This is an excellent piece by Alpha Unit, who is a Black woman. When I asked her to contribute to the site, I told her that I wanted pieces that in which the author was saying something completely new and different, not the same old stuff everyone else writes about. I also prefer stuff that is disturbing and provocative. Something that really makes you think.
I don’t know if she normally writes that way, but pretty soon, she started producing exactly those kind of pieces. In this piece, she has moved a long way along the road to liberation – she has learned exactly how her enemies think, and she has been able to put herself in their shoes. Most humans never reach such a high state of internal development. May she continue to grow and learn.
In The Name of Love
In the spring of 1961, I was assisted into the world by a black midwife, in a town in Mississippi known for its antebellum mansions and for a cemetery with rolling tracts of crosses marking the final resting place of scores of Confederate soldiers. In 1961 not only was Mississippi the poorest state in the country; it was probably the worst place in America to be black.
Men like my father and grandfather had no rights that any white man was bound to uphold. For crossing a white man you could end up dead. And no white person would give a shit if you did.
A few years later, in the summer of 1964, three young men ran afoul of white rule in Mississippi–as others had before them. They didn’t make it out of Neshoba County alive. James Chaney was black; his companions, Andrew Goodman and Michael Schwerner, were Jewish. James Chaney had been born and raised in Mississippi.
These three young men were there to help local blacks organize in defense of their constitutional rights, including the right to vote. They came to Neshoba County to investigate the arson of a church that had been used as a meeting place for civil rights activists.
And in 1964 Mississippi, this was an attempt to subvert the natural order of things and put blacks on equal footing with whites. This was, therefore, a threat to whites. And the blood of Chaney, Goodman, and Schwerner would have to be shed that white blood could remain pure.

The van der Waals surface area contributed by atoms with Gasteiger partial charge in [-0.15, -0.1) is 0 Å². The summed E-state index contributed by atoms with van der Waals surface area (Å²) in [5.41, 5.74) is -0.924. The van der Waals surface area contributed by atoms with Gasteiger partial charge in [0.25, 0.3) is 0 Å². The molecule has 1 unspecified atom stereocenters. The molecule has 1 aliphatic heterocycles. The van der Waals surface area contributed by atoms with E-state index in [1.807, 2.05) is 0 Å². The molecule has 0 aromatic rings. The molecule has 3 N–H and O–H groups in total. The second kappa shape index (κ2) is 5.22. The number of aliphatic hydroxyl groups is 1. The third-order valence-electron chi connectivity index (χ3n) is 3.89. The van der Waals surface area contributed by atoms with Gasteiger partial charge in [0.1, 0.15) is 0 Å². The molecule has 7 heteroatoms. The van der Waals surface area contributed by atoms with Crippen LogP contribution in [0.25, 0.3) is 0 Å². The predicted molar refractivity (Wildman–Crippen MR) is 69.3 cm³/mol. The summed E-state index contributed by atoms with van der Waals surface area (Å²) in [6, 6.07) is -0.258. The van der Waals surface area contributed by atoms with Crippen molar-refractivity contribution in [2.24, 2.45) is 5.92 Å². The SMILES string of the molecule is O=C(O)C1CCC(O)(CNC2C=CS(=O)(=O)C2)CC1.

This made perfect sense to some. In order to demonstrate my love and loyalty to my Family, don’t I have to make sure that your Family never catches a break? Don’t I have to make sure that your Family suffers unrelenting humiliation and abuse? Grinding your face into the dirt on an ongoing basis is my way of protecting my loved ones.
This had to have been what deputy sheriff Cecil Price was thinking as he ordered the three men out of their car and into his own. The carloads of other men were, likewise, thinking of their parents, siblings, and children. Olen Burrage, who offered his farm as the ideal burial place for the bodies, was also defending his own.
As they beat James Chaney within an inch of his life and shot him, they did it with the full knowledge that they were protecting themselves and their families. And as they shot Andrew Goodman and Michael Schwerner point-blank through the heart, they knew it was for the common good.
What these men sought was to cleanse the state of Mississippi of this pollution being brought in by outsiders, this challenge to what was self-evident: that in no way was a black man as good as a white. They were upstanding Christian men. Love guided their actions. Love of God, of country, of family. Love of their people and their race.
Who among us would have acted differently?